Key to the Bank’s strategy in South Asia is scaling up existing programs that are delivering results. For example, in fiscal year 2009 the Bank approved US$250 million for the Pakistan Poverty Alleviation Fund (PPAF), a program the institution has supported since 2000. During this time, PPAF has facilitated the formation of 80,000 community organizations and provided 1.9 million micro-credit loans and 16,000 community infrastructure schemes. Similarly in Afghanistan, the Bank committed US$75 million to Afghanistan’s National Solidarity Program, a rural development initiative that has reached over 22,000 villages—about 68 percent of the rural population.


The International Finance Corporation (IFC), which makes equity investments, and provides loans, guarantees, and advisory services to private-sector business, committed close to US$1.2 billion in 47 projects in FY09 in South Asia. A third of the commitments this year were in infrastructure to support the acute financing needs of the sector in the region. A quarter of the program focused on the financial sector and the balance in manufacturing, agribusiness, health, and education sectors. In response to the scarcity of trade financing after the global economic slowdown, the region committed US$100 million in trade finance facilities to support local enterprises. As many as 15 projects in the region have a climate change component.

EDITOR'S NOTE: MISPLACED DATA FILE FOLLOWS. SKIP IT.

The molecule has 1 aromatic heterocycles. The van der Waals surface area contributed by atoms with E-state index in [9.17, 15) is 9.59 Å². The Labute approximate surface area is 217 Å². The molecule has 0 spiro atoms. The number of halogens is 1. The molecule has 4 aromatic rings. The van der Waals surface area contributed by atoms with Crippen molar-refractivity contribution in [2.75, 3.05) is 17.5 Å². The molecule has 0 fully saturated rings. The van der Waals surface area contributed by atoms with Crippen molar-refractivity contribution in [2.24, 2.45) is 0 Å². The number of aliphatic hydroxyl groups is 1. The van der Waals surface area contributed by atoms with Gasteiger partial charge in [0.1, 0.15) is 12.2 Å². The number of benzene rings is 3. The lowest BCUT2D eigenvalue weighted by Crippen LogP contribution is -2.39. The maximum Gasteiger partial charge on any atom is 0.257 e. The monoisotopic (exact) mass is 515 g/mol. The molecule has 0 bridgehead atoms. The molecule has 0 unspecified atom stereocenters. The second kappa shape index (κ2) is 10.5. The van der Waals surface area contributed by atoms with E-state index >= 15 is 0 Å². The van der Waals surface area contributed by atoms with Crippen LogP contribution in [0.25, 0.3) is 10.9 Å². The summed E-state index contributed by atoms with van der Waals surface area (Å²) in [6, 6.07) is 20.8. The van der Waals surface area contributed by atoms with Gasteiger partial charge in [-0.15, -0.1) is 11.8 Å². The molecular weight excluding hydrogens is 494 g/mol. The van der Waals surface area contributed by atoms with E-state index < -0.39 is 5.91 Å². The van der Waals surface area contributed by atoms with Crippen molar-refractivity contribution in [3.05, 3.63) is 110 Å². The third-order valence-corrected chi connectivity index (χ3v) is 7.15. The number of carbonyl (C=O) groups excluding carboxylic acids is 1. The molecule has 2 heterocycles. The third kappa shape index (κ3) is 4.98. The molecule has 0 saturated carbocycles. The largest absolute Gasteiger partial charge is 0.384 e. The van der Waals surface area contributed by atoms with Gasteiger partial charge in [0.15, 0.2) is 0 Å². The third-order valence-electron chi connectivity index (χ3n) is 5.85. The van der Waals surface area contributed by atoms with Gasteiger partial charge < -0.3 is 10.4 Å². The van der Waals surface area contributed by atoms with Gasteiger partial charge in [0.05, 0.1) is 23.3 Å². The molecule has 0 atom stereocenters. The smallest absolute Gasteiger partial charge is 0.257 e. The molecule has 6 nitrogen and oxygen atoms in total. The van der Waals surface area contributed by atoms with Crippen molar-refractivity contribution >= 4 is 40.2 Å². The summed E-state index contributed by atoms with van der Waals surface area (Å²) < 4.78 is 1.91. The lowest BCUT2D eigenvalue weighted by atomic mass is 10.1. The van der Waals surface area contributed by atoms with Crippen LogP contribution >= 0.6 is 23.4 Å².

Paolo M. Martelli, Regional Director for IFC South Asia, said, “IFC's priority has always been to stand by our clients in the private sector. In difficult times, our role becomes even more critical. This year, IFC focused on the region's needs in infrastructure, on renewable, and clean production projects with significant development impacts."